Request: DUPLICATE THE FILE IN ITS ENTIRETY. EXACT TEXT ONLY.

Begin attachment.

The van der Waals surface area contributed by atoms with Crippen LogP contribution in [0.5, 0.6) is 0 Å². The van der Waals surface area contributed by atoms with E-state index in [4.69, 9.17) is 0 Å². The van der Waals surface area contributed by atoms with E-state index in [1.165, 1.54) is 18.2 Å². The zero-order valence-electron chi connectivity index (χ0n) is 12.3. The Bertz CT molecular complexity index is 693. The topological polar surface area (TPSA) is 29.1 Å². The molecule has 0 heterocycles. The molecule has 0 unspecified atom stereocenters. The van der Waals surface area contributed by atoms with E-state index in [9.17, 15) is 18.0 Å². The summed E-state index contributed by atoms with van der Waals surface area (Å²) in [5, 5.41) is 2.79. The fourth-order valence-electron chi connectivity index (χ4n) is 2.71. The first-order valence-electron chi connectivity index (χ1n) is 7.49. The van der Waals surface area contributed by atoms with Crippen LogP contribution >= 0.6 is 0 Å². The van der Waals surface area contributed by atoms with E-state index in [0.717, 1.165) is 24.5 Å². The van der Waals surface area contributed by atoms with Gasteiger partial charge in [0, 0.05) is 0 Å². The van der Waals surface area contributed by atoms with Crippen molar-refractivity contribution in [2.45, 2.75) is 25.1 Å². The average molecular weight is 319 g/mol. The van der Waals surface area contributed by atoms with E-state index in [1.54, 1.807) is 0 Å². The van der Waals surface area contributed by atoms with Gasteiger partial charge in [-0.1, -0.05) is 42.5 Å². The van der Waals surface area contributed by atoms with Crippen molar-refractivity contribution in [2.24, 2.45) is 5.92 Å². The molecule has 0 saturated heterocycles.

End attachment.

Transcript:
The van der Waals surface area contributed by atoms with Crippen LogP contribution in [0.5, 0.6) is 0 Å². The van der Waals surface area contributed by atoms with E-state index in [4.69, 9.17) is 0 Å². The van der Waals surface area contributed by atoms with E-state index in [1.165, 1.54) is 18.2 Å². The zero-order valence-electron chi connectivity index (χ0n) is 12.3. The Bertz CT molecular complexity index is 693. The topological polar surface area (TPSA) is 29.1 Å². The molecule has 0 heterocycles. The molecule has 0 unspecified atom stereocenters. The van der Waals surface area contributed by atoms with E-state index in [9.17, 15) is 18.0 Å². The summed E-state index contributed by atoms with van der Waals surface area (Å²) in [5, 5.41) is 2.79. The fourth-order valence-electron chi connectivity index (χ4n) is 2.71. The first-order valence-electron chi connectivity index (χ1n) is 7.49. The van der Waals surface area contributed by atoms with Crippen LogP contribution >= 0.6 is 0 Å². The van der Waals surface area contributed by atoms with E-state index in [0.717, 1.165) is 24.5 Å². The van der Waals surface area contributed by atoms with Gasteiger partial charge in [0, 0.05) is 0 Å². The van der Waals surface area contributed by atoms with Crippen molar-refractivity contribution in [2.45, 2.75) is 25.1 Å². The average molecular weight is 319 g/mol. The van der Waals surface area contributed by atoms with E-state index in [1.54, 1.807) is 0 Å². The van der Waals surface area contributed by atoms with Gasteiger partial charge in [-0.1, -0.05) is 42.5 Å². The van der Waals surface area contributed by atoms with Crippen molar-refractivity contribution in [2.24, 2.45) is 5.92 Å². The molecule has 0 saturated heterocycles.